‘Newland’ Premiere to Kick Off Israel Film Festival Oct. 5
The Israel Film Festival opens at the Academy of Motion Picture Arts and Sciences in Beverly Hills on Oct. 5 with a gala premiere of Orna Ben-Dor Niv’s “Newland,” a post-Holocaust drama about a brother and sister searching for their mother in the new state of Israel. Shimon Peres, Israel’s foreign minister, will be guest of honor.
The festival will continue at the Music Hall Theater through Oct. 20, presenting 16 feature films and documentaries. It will then play at New York’s Angelika 57 Theater Nov. 8-22.
Other films are: Dan Wolman’s “The Distance,” in which an Israeli architect must choose between living in the U.S. or returning to Israel; Rami Na’aman’s “The Flying Camel,” about an unlikely friendship between a Jewish history professor and an Arab garbage collector; and Michal Bat-Adam’s “Imagined Autobiography,” in which a young filmmaker is driven by her father’s ambition.
Enrique Rottenberg’s comedy “The Revenge of Itzik Finkelstein” tells of a disgruntled 40-year-old, still living with his mother, who makes one last stab at independence and success. Idit Shechori’s “In the Name of Love” centers on five people making each other miserable. Leonid Gorovets’ “Coffee With Lemon,” drawn from the filmmaker’s own experiences, finds a successful actor joining in the massive migration from Eastern Europe to Israel. Jacob Goldwater’s “Max & Morris,” a musical comedy about a group of petty criminals hoping to make it into the big time, is based on a popular play.
The seven documentaries are: Nizzar Hassan’s “Istiklal,” which deals with the dilemmas of Israeli Palestinians; Eli Cohen’s “Wordmaker” chronicles Eliezer Ben-Yehuda’s struggle to revive and preserve Hebrew in the early 20th Century; and Dan Setton’s “Eichmann, The Nazi Fugitive” combines documentary with dramatic re-enactments.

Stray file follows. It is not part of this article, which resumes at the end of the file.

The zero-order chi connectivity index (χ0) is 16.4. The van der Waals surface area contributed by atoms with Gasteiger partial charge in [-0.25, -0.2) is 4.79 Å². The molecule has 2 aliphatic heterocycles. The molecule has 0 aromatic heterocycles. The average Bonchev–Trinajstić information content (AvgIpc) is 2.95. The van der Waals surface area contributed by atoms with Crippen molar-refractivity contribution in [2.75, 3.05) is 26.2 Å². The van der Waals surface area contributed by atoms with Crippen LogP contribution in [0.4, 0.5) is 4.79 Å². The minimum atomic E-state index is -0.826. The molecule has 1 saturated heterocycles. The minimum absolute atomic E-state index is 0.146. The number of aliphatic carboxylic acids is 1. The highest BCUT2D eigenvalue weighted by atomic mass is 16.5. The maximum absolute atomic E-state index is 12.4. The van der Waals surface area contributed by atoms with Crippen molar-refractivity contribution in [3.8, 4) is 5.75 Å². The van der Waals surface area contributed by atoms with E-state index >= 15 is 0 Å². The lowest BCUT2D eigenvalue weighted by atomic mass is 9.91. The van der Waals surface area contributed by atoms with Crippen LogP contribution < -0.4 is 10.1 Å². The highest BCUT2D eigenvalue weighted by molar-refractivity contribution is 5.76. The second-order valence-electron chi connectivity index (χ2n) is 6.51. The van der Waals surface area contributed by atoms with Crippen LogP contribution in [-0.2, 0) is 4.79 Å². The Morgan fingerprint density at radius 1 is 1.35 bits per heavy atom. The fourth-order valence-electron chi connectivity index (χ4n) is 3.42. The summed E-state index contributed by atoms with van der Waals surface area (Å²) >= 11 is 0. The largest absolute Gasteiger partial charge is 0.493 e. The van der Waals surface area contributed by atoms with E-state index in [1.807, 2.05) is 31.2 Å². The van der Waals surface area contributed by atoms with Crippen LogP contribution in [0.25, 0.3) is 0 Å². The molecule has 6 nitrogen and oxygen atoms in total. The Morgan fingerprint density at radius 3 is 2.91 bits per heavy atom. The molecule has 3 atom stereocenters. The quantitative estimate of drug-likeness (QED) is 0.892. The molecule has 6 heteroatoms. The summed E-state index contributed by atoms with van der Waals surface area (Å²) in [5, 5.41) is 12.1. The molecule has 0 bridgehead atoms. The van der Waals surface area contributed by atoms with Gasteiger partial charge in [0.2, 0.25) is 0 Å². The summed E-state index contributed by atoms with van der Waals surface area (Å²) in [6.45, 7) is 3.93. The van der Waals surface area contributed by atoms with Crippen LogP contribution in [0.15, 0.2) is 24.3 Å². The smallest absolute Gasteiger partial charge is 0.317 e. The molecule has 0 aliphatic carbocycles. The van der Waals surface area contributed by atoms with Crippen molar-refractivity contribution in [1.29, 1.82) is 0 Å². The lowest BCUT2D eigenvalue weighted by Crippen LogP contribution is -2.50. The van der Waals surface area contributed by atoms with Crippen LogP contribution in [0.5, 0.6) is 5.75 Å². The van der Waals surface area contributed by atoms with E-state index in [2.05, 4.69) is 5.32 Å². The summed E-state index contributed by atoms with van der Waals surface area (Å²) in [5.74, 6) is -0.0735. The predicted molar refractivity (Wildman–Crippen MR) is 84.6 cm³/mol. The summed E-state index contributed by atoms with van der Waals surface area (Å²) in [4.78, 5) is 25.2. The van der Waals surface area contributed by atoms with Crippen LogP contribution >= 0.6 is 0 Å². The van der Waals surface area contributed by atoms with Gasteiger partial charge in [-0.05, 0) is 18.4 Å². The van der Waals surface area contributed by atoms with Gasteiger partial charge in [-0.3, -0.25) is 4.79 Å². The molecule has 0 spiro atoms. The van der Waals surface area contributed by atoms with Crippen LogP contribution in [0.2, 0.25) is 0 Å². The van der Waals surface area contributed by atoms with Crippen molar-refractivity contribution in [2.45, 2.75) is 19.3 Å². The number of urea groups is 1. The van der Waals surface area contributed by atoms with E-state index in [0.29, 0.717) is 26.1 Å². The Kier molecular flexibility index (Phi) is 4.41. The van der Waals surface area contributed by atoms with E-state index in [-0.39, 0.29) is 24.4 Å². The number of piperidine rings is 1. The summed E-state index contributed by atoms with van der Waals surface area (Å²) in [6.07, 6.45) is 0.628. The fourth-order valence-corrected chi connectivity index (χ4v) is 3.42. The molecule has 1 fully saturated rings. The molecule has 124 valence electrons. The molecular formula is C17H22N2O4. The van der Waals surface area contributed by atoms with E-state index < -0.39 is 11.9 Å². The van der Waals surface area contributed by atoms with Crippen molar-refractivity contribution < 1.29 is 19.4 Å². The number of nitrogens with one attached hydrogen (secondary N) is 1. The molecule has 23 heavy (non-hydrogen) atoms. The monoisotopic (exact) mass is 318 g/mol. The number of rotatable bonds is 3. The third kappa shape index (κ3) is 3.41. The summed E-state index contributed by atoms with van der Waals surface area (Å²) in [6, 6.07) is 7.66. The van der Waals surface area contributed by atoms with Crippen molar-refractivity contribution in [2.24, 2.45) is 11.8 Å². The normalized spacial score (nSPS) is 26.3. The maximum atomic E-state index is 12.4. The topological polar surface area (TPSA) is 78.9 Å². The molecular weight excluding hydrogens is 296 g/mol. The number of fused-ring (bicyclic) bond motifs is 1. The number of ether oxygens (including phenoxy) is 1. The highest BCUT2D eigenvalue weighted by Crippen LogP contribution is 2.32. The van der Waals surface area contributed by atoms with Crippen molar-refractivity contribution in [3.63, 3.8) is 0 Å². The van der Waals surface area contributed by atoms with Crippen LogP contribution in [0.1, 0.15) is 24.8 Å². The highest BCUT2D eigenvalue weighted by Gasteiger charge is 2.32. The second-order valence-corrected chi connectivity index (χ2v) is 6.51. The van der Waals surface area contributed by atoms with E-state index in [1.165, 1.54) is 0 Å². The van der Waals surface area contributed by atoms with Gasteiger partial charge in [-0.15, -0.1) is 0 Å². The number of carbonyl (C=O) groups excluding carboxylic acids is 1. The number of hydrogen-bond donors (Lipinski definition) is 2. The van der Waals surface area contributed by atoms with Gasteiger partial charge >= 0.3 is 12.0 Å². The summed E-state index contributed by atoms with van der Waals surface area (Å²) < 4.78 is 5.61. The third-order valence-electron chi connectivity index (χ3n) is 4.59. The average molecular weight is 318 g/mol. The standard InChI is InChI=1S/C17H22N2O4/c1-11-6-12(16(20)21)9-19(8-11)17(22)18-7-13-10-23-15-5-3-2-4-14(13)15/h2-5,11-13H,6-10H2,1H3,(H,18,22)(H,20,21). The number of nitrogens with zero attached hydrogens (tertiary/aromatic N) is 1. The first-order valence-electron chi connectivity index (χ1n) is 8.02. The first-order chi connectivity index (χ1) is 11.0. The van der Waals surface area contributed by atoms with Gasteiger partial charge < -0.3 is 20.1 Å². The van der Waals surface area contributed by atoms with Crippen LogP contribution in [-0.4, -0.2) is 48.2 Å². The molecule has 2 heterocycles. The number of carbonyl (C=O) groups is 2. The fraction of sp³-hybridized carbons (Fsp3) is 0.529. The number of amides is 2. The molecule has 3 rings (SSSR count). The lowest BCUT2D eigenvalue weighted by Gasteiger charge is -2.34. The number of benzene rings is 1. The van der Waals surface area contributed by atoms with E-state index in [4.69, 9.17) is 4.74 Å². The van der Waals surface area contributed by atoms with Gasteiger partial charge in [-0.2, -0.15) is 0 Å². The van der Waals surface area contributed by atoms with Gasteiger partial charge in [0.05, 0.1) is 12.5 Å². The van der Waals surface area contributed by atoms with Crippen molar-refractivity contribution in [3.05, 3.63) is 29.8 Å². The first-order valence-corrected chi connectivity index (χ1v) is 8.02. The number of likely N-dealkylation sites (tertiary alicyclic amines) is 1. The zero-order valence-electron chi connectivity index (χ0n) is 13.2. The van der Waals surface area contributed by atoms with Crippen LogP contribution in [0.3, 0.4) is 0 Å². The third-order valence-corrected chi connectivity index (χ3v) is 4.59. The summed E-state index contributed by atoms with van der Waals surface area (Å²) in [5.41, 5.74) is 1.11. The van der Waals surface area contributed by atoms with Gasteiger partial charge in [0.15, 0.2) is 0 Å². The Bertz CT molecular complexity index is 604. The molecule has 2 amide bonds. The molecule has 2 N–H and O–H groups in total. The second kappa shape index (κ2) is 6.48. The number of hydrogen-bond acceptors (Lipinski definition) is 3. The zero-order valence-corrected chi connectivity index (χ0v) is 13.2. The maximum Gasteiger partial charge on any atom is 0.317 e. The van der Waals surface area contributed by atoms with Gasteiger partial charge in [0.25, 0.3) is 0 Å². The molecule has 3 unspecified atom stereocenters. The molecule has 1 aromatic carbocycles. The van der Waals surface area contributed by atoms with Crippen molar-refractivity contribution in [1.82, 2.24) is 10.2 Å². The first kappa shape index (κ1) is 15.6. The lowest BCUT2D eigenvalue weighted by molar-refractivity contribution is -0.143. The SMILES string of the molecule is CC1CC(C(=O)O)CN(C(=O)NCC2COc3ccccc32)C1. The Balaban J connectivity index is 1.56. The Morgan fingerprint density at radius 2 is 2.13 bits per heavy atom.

Amit Goren’s “Six Open, Twenty One Closed” reveals life inside Beer Sheeva Prison; Shiri Shahar’s “The Flower in My Garden” charts the self-destructive life of soul singer Zohar Argov; and Asher Tlalim’s “Don’t Touch My Holocaust” examines why some choose to remember while others prefer to forget.
Michael Lev’s “A Known End” follows the last year in the life of ‘60s rebel Larry Martinez, now dying of cancer, and Ilana Tsur’s “Atalena” examines an incident that nearly caused a civil war in the newly formed state of Israel. Nine short films, produced in Israeli film schools, will also be screened.
Tickets and the screening schedule will be available two weeks before the festival’s opening through THEATIX (213) 466-1767. For opening-night ticket information contact the Israfest Foundation at (213) 966-4166.